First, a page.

- 75% of the world's poor live in rural areas - They depend completely on agriculture for sustenance
- Sustainable agriculture depends on the proper use of the common asset - the environment- avoiding deforestation, desertification and water pollution
- In addition water supplies and irrigation must be managed efficiently to ensure optimum results
- UNEP is convinced that there must be a comprehensive assessment of ALL land related issues
- 1,000 million people worldwide depend on fish for food
- Over-fishing, aquaculture, subsidies, and the opening up of coastal waters to developed countries are putting that food supply in jeopardy
- Action, supported by UN agencies, is required to save entire communities from starvation
6. Globalization and Trade
- Measures must be taken, to ensure, that globalization becomes a positive force, for all the people of the world
- UNEP has been engaged in the integration of environmental considerations, into macro-economic, and trade policy
- Technical assistance on trade is required - the UNEP-UNCTAD Capacity Building Task Force on Trade and Environment, and other UN bodies, can play an important role in this regard
- The cost of globalization should not be the loss of thousands of indigenous cultures, and their traditions
- Spiritual values, cultural diversity, respect for human rights, and indigenous knowledge, can contribute positively, to the formulation of a new ethic, for the twenty-first century
- Urban households in developing countries often live in absolute poverty
- They face the environmental hazards of lack of access to clean water and sanitation, and disposal of waste. Housing is inadequate.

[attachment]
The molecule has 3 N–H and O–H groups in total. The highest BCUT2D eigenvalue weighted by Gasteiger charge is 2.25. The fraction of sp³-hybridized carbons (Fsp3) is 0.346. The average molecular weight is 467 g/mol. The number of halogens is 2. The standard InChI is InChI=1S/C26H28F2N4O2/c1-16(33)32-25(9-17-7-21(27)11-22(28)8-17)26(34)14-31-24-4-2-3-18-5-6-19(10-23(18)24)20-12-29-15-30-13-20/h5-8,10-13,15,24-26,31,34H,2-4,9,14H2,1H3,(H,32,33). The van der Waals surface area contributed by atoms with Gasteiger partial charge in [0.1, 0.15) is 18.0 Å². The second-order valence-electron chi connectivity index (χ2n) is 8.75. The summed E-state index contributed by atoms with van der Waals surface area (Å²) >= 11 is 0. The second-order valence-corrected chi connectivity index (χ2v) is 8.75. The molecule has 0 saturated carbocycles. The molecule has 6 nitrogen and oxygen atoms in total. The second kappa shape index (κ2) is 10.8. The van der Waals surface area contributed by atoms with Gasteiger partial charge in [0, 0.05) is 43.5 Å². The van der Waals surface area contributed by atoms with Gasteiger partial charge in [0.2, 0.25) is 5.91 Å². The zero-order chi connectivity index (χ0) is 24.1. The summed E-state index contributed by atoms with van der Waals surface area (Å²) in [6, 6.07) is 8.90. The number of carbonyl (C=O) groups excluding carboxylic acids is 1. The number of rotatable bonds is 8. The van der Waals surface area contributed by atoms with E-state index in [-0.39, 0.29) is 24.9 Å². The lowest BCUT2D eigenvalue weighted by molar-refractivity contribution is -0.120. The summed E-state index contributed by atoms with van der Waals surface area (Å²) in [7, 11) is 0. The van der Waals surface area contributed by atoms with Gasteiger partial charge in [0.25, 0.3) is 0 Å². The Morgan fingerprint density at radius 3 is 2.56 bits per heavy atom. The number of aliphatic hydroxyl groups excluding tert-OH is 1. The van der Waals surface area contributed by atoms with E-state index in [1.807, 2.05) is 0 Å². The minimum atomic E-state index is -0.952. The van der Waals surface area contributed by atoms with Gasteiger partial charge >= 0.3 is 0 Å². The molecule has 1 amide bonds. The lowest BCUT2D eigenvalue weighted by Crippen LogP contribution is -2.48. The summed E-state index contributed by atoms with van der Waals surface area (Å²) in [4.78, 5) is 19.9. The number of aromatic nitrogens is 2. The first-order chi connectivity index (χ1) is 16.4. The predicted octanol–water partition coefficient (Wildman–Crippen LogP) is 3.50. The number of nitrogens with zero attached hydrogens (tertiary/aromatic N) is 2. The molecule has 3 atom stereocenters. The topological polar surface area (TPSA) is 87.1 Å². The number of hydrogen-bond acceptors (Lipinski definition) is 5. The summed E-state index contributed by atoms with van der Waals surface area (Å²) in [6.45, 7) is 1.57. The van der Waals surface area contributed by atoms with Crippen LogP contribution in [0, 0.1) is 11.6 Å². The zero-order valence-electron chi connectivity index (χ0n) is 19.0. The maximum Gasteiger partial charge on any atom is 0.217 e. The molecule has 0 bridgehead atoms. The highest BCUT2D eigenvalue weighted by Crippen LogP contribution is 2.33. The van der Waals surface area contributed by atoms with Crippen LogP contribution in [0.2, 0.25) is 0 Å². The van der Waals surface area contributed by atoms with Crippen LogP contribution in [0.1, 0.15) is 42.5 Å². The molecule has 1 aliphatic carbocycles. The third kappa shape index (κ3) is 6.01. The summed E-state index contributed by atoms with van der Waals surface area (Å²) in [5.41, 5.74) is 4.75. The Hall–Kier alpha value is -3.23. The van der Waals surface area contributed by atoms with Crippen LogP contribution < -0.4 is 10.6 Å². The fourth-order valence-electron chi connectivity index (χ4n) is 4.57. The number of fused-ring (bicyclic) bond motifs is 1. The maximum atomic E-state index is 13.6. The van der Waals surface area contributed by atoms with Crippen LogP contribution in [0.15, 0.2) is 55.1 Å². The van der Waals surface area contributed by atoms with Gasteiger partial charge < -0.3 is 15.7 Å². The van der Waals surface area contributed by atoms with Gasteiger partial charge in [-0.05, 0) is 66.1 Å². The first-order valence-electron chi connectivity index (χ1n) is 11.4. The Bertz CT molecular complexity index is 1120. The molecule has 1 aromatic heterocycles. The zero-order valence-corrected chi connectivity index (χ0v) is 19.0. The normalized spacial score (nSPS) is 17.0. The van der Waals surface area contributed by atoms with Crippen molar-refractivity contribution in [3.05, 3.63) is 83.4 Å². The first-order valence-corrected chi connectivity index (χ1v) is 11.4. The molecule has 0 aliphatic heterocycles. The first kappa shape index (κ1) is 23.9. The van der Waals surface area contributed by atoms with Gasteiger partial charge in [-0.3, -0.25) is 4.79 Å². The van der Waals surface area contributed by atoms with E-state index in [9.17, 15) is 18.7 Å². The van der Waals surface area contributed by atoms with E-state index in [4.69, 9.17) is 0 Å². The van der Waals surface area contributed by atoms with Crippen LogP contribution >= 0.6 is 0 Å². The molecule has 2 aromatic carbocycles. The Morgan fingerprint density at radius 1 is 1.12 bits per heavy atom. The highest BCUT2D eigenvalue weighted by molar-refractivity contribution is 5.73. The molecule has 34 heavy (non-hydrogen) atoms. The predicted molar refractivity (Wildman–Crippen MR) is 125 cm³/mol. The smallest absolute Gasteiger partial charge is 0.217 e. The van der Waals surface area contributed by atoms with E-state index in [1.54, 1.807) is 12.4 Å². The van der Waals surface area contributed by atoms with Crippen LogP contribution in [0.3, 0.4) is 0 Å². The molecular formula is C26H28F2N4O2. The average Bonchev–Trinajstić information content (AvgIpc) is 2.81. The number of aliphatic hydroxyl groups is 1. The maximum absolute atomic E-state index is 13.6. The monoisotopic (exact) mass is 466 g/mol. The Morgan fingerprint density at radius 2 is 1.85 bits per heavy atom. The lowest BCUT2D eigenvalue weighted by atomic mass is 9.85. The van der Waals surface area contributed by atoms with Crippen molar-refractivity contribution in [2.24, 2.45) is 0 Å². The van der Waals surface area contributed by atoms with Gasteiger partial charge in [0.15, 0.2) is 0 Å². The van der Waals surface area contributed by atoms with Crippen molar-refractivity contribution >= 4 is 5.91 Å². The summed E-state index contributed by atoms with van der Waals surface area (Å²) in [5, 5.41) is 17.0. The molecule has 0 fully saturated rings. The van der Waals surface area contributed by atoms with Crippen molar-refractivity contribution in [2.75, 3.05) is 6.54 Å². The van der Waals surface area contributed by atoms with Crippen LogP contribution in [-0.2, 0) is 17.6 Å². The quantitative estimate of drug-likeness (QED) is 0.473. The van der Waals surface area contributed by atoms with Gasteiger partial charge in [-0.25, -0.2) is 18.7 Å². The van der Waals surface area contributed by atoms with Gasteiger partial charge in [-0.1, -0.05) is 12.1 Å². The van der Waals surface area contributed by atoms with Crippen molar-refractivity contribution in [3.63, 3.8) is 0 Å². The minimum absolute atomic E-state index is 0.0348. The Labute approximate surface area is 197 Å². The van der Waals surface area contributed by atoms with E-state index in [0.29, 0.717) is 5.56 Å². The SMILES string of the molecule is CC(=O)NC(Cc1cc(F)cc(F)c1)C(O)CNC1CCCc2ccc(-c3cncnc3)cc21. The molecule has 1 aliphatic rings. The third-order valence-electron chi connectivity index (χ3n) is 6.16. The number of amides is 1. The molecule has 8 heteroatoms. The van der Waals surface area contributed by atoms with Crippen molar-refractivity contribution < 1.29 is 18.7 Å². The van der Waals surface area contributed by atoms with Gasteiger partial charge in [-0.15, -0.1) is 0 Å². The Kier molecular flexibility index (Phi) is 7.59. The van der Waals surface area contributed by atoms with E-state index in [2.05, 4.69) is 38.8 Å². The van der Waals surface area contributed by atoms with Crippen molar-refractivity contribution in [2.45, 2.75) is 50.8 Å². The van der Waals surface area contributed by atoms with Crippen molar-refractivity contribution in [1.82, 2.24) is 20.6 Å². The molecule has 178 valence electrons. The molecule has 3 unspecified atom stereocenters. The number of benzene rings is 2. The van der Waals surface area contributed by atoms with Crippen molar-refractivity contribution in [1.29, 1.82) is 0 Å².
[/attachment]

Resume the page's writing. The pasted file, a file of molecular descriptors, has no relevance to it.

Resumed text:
- Working with UN-Habitat, UNEP has been tackling these issues through projects, such as Water for African Cities
- Other UN agencies are also working to help raise the standard of living of the urban poor
- Over 2 billion people in developing countries have no access to modern energy - without energy the poor of the world have no means to move forward
- Renewable energy, at an affordable price, is essential for economic development
- UN agencies, working with business, can help bring sustainable energy to those who need it.
- Implementation of all the actions identified requires investment - Investment of human and financial resources
- The need for the resources to ensure effective governance, in the field of the environment, was recognized by UNEP's Governing Council - Its report on International Environmental Governance will go forward to the WSSD.
- World governments, and industry must commit now to invest for development
- Financial resources, direct investment in countries in need, must be found
- UNEP has been instrumental in organizing a number of events and activities which will ensure that the voice of the world's youth is heard in Johannesburg
- The Conference on Environment and Sustainable Development brought together delegates from 104 countries, in May 2001
- National Youth reviews of Agenda 21 implementation
- Global Youth Forum in Denmark, March 2002 is expected to produce a statement
- Youth event at WSSD
- 2002 International Children's Conference on the Environment, May 2002, expected to issue a declaration for WSSD
- The assets of the developing world are few. They should be preserved and used responsibly for sustainable development
- Human capital, especially the young people, is a valuable resource for developing countries
- The environment is another asset which should be used in a sustainable way, for the benefit of all
- I urge you over the coming days to consider the issues I have raised and in your report note the need for concrete results, and clearly defined action in Johannesburg
- Action to bring about economic, social and ecological stability for the good of all especially the young, and future generations
- We have still a long way to go but as Confucius said
- "A journey of a thousand miles begins with a single step"
- Let's hope that the world takes this single, very big step in Johannesburg
- I wish you every success with this conference and all of your future activities.